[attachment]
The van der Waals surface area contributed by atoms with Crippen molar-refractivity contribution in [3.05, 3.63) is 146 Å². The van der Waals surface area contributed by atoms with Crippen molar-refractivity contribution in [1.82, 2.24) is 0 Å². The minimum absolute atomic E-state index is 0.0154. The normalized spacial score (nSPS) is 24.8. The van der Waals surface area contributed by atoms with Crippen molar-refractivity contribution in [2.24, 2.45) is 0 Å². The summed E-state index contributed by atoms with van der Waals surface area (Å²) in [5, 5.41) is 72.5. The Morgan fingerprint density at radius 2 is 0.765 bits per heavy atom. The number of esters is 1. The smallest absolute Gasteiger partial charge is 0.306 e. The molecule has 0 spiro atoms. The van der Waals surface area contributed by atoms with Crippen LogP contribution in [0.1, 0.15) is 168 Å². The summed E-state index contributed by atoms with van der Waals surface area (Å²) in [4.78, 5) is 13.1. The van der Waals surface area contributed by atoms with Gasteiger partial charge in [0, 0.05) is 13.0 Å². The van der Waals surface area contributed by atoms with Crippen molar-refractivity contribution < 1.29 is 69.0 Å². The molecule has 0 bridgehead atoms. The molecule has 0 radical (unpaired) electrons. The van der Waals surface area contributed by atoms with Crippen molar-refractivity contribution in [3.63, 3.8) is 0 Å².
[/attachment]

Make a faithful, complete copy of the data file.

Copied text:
The van der Waals surface area contributed by atoms with Crippen molar-refractivity contribution in [3.05, 3.63) is 146 Å². The van der Waals surface area contributed by atoms with Crippen molar-refractivity contribution in [1.82, 2.24) is 0 Å². The minimum absolute atomic E-state index is 0.0154. The normalized spacial score (nSPS) is 24.8. The van der Waals surface area contributed by atoms with Crippen molar-refractivity contribution in [2.24, 2.45) is 0 Å². The summed E-state index contributed by atoms with van der Waals surface area (Å²) in [5, 5.41) is 72.5. The Morgan fingerprint density at radius 2 is 0.765 bits per heavy atom. The number of esters is 1. The smallest absolute Gasteiger partial charge is 0.306 e. The molecule has 0 spiro atoms. The van der Waals surface area contributed by atoms with Crippen LogP contribution in [0.1, 0.15) is 168 Å². The summed E-state index contributed by atoms with van der Waals surface area (Å²) in [4.78, 5) is 13.1. The van der Waals surface area contributed by atoms with Gasteiger partial charge in [0, 0.05) is 13.0 Å². The van der Waals surface area contributed by atoms with Crippen molar-refractivity contribution < 1.29 is 69.0 Å². The molecule has 0 bridgehead atoms. The molecule has 0 radical (unpaired) electrons. The van der Waals surface area contributed by atoms with Crippen molar-refractivity contribution in [3.63, 3.8) is 0 Å².